Average UK grass silages are now well over 30% dry matter. Silages above 25% DM are prone to heating. Lactic acid based inoculants are not particularly effective in controlling heating in well preserved silages above 25% dry matter whether grass, whole crop or maize.
The reason for this is that where heating occurs, spoilage organisms, in particular lactate assimilating yeasts feed off the lactic acid using it as an energy source and effectively remove the preservation of the silage.
Consequently we now recommend standard lactic only silage additives for use only with forages below 25% to 28% DM. Below 25% dry matter silages under go an extensive fermentation and require a lot of acid to effectively preserve them. A multi-strain homo-fermentative biological silage additive such as Ultra-Sile Rapid which rapidly produce lactic acid will be the most effective means of stabilising a wet silage with minimum dry matter losses.
On dryer silages above 25% - 28% dry matter losses from heating at feed out mean that lactic acid only products can no longer be considered the best silage additive treatment for dry silages over 25% DM.
For more information on profitable silage making check our Silage Making and Additives FAQ's page.
Ultra-Sile High Dry Matter Additives
The Ultra-Sile range of Silage Additives developed by Richard Webster incorporates some advanced new bacterial inoculant strains which have the ability to produce a range of acids including acetic acid, propionic acid and other anti-microbials rather than lactic acid alone. Lactic acid is effective at rapidly dropping the pH of a silage but in dryer silages which are prone to heating on the face lactic acid is rapidly broken down by spoilage organisms.
Ultra-Sile Dry, Ultra-Sile HiDri, Ultra-Sile Premium, Ultra-Sile Maize and Ultra-Sile Arable additives, all contain these new advanced inoculant strains offering a massive advantage over most other widely used lactic acid based silage additives in preventing heating on silages. These products are appropriate in situations where usage rates are low or where dry matter is above 25%.
These new high specification silage additives, over a number of years have been shown to be far more effective in maintaining face stability and reducing nutrient losses than other biological additives currently available and also have the advantage that they have proved effective on wetter silages where chemical preservatives alone would have been ineffective or too costly at the application rates needed.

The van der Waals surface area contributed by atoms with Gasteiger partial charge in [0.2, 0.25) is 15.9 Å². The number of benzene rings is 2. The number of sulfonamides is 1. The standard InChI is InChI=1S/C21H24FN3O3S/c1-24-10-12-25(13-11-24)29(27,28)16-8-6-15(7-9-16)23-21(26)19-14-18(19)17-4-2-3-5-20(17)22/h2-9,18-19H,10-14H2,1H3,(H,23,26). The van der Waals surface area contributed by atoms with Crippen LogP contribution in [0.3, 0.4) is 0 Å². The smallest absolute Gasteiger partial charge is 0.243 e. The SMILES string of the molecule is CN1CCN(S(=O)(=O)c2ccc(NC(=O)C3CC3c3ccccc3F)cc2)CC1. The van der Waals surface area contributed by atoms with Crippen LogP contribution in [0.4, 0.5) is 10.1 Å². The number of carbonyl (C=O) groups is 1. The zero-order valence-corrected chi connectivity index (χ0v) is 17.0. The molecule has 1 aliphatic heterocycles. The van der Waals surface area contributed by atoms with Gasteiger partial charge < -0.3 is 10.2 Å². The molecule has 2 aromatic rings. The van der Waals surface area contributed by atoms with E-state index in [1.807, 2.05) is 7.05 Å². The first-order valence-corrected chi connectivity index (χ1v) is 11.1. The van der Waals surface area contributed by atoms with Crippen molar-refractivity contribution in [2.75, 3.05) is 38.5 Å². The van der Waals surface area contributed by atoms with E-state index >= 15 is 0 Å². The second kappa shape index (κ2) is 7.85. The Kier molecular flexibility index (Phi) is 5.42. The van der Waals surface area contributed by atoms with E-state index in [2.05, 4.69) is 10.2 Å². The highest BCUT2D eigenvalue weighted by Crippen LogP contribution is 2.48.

Preservatives and Inoculant Preservative Combination Products
Chemical preservatives and acids have been used but rarely result in improved animal performance and can be very costly. The use of chemical preservatives can also be much less effective in preserving lower dry matter silages due to the dilution effect on the preservative.
RWN's Ultra-Sile Dual-Action and Ultra-Sile Liquid Combined are combination products which have the advantage of including both inoculant bacteria and chemical food preservatives such as Potassium Sorbate, Sodium Benzoate, Sodium Nitrite or Sulphites which can be effective in restricting the development of yeasts and fungi.
Whilst a little more costly than a straight lactic inoculant these new combination silage additives can be very effective where additional face stability is required. Chemical preservatives are much less effective at controlling spoilage organisms at higher pH's found at the start of the fermentation than they are after the silage has fermented down to a stable pH.
Combination products which include a preservative together with an effective silage inoculant to rapidly drop the pH of the silage will generally be much more effective at preventing spoilage organisms from multiplying than a preservative or acid only additive. Ultra-Sile Liquid Combined and Ultra-Sile Dual-Action silage additives can be particularly effective where fermentation conditions are difficult and where spoilage organisms, soil, moulds and clostridia are brought in with the crop and where particularly good face stability are a requirement.
Richard Webster has spent over 35 years working with a wide range of forage additives. The Ultra-Sile Range uses combinations of multiple strains of bacteria which have been repeatedly shown in trials to out-perform single strain products.
The new Ultra-Sile Silage Additive Range builds on this experience and is the result of over 15 years of development work by Richard Webster Nutrition. The range incorporates new biological products for treating higher dry matter silages including grass silage, forage maize, wholecrop cereals and crimped cereals.
The Ultra-Sile Range of EU Approved Biological Silage Additives
These silage additives have been extensively trialled under commercial conditions over a number of years and have proved to offer extremely effective solutions to cover a very wide range of fermentation conditions. Based on many years experience working with silage additives in the field on UK dairy farms, we believe that the silage additive range that we offer is second to none.
Ultra-Sile arguably the Most Comprehensive, Most Cost Effective and
Most Advanced Range of UK Silage Additives
The Ultra-Sile Silage Additive Range is effective in preserving a wide range of forages including high dry matter grass silages, big bales, maize silage, wholecrop cereal silage and crimped cereals. Ultra-Sile Silage Additives are available to farmers throughout the UK.